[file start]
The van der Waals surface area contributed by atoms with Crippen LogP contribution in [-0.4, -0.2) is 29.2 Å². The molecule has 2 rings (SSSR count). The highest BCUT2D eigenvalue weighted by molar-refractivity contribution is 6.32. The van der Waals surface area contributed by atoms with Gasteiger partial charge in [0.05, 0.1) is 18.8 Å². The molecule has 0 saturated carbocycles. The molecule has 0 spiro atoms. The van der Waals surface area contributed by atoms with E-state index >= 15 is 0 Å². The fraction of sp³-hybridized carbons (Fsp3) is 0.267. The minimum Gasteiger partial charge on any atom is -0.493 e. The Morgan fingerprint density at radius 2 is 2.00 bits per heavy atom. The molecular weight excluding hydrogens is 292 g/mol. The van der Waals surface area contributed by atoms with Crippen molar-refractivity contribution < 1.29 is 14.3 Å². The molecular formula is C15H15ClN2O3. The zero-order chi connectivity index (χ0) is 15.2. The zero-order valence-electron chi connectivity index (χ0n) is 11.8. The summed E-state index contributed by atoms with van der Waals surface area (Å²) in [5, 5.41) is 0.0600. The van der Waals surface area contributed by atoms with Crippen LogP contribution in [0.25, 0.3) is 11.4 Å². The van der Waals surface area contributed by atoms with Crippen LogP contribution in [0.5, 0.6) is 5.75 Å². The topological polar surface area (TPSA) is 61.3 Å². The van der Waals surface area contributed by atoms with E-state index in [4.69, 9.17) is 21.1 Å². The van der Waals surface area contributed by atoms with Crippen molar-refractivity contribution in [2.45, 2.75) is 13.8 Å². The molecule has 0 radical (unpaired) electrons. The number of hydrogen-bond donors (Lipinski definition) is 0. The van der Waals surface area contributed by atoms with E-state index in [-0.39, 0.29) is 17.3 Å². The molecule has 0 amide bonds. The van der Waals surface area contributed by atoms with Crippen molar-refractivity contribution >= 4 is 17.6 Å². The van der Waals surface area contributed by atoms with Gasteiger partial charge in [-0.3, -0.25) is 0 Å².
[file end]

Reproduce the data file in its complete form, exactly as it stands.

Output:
The van der Waals surface area contributed by atoms with Crippen LogP contribution in [-0.4, -0.2) is 29.2 Å². The molecule has 2 rings (SSSR count). The highest BCUT2D eigenvalue weighted by molar-refractivity contribution is 6.32. The van der Waals surface area contributed by atoms with Gasteiger partial charge in [0.05, 0.1) is 18.8 Å². The molecule has 0 saturated carbocycles. The molecule has 0 spiro atoms. The van der Waals surface area contributed by atoms with E-state index >= 15 is 0 Å². The fraction of sp³-hybridized carbons (Fsp3) is 0.267. The minimum Gasteiger partial charge on any atom is -0.493 e. The Morgan fingerprint density at radius 2 is 2.00 bits per heavy atom. The molecular weight excluding hydrogens is 292 g/mol. The van der Waals surface area contributed by atoms with Crippen molar-refractivity contribution < 1.29 is 14.3 Å². The molecular formula is C15H15ClN2O3. The zero-order chi connectivity index (χ0) is 15.2. The zero-order valence-electron chi connectivity index (χ0n) is 11.8. The summed E-state index contributed by atoms with van der Waals surface area (Å²) in [5, 5.41) is 0.0600. The van der Waals surface area contributed by atoms with Crippen LogP contribution in [0.25, 0.3) is 11.4 Å². The van der Waals surface area contributed by atoms with Crippen LogP contribution in [0.5, 0.6) is 5.75 Å². The topological polar surface area (TPSA) is 61.3 Å². The van der Waals surface area contributed by atoms with E-state index in [4.69, 9.17) is 21.1 Å². The van der Waals surface area contributed by atoms with Crippen molar-refractivity contribution in [2.45, 2.75) is 13.8 Å². The molecule has 0 radical (unpaired) electrons. The number of hydrogen-bond donors (Lipinski definition) is 0. The van der Waals surface area contributed by atoms with E-state index in [-0.39, 0.29) is 17.3 Å². The molecule has 0 amide bonds. The van der Waals surface area contributed by atoms with Crippen molar-refractivity contribution >= 4 is 17.6 Å². The van der Waals surface area contributed by atoms with Gasteiger partial charge in [-0.3, -0.25) is 0 Å².